The coaches’ handshake went considerably smoother this time, but the animosity between the Detroit Lions and San Francisco 49ers hasn’t subsided.
49ers coach Jim Harbaugh and offensive lineman Joe Staley reportedly both had derogatory comments about the Lions.
Lions coach Jim Schwartz is taking the high road this time.
“You win the game, you say whatever you want,” Schwartz said Monday during his weekly news conference to wrap up the previous night’s 27-19 loss at San Francisco. “There’s a lot of people that have opinions. There’s a lot of people who will listen to those opinions.”
First, NBC reporter Michelle Tafoya said that Harbaugh in a pregame interview called the Lions a “chippy bunch” and a “late-hit bunch.”
Harbaugh said afterward that he didn’t remember making those comments to Tafoya.
Then there was Staley, who was extremely critical of the Lions’ highly touted defensive line.
“They didn’t want any part of us up front,” Staley told CSNBayArea.com. “We killed them.
“… They like to pride themselves on being cheap after the play. They think they’re physical because they do that.”
Asked if the Lions’ front four is overrated, Staley answered, “Extremely. I’ve never been impressed by the Detroit Lions’ defensive line.”
Staley, in his sixth year in the NFL, played in high school at Rockford, Mich., and in college at Central Michigan.
“Our biggest thing is we lost the game,” Schwartz said. “We need to play better. We need to put that one behind us. We need to move on to Tennessee. We can’t worry about what anybody else thinks. We need to worry about ourselves.
“Everybody’s got an opinion,” Schwartz added. “Ratings don’t matter. Wins matter. We didn’t get the win. They got the win.”
The Lions’ players were not available to the media Monday after traveling back from the West Coast late Sunday night.
HELP ON THE WAY
Even though the 49ers’ defense played a soft box and focused primarily on stopping the deep passing game, the Lions were not able to run the ball effectively. They finished with only 82 yards on 26 carries.
The run game, however, should get a boost Sunday at Tennessee with the regular-season debut of running back Mikel Leshoure.
Leshoure missed all of last season because of a torn Achilles’ tendon. He had to miss the first two games this season after being suspended for two offseason marijuana arrests.
“We’ve been waiting to see him for a long time,” Schwartz said. “When we drafted him in the second round, we had high expectations for him. He was showing us all the things we needed before his rookie year when he got hurt.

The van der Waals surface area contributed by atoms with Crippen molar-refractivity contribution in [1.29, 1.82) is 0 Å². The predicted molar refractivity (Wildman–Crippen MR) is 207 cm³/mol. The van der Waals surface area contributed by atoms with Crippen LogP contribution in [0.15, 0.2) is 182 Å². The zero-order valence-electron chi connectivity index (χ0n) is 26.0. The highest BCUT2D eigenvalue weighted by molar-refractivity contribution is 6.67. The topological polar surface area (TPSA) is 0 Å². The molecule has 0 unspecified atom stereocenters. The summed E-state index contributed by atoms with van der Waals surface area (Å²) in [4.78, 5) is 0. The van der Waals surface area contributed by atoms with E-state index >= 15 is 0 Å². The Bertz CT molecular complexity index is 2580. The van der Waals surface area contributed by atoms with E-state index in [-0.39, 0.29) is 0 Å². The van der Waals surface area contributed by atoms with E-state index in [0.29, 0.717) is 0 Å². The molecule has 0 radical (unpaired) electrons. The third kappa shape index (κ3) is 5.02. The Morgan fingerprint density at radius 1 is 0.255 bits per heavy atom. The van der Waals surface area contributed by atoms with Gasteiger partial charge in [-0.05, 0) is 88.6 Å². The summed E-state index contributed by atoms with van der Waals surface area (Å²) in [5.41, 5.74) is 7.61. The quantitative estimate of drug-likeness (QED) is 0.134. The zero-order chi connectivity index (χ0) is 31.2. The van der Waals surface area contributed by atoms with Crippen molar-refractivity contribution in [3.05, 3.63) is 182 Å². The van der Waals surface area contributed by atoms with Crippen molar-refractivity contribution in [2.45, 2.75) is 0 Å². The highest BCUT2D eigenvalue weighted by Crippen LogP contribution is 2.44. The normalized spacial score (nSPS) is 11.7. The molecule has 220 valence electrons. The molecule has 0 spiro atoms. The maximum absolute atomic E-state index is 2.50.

“We have some gaps in our offense that I think he can fill. He’s a good player. He’s healthy. We’re looking forward to getting him back on the field.”
The Lions also reportedly have shown interest in two free-agent running backs. Steve Slaton, a former Houston Texan, and Ryan Grant, a former Green Bay Packer, are expected to workout Tuesday for the club.
“I’m not going to comment on guys that we potentially would bring in,” Schwartz said. “But we do need to run the ball a little bit better.
“San Fran, in particular, took an approach that they were going to try to limit the passing game. We need to be able to rush for more than 3.0 or 3.2 a carry.
“Hopefully, Leshoure can be a big part of that.” ANOTHER SECONDARY INJURY
As if it wasn’t bad enough to be without cornerbacks Chris Houston (ankle) and Bill Bentley (concussion), along with safety Louis Delmas (knee), the Lions’ depleted defensive backfield took another hit during Sunday’s game.
Drayton Florence, who started against the 49ers, apparently suffered an injured right arm that potentially could keep him out of the lineup for a while.
“It doesn’t look real good, but we’ll see,” Schwartz said.
Asked about receiver Ryan Broyles, the second-round draft pick who was not playing and sitting all by himself for much of the game, Schwartz responded: “So? I don’t read too much into stuff like that. You guys can read into it whatever you want to read into it.
“I don’t talk about conversations with players. I’m worried about the players that are on the field, not who’s sitting on the bench.
“We never needed a fourth wide receiver. He was the fourth wide receiver. It’s no slight on Broyles. Broyles is a good player.”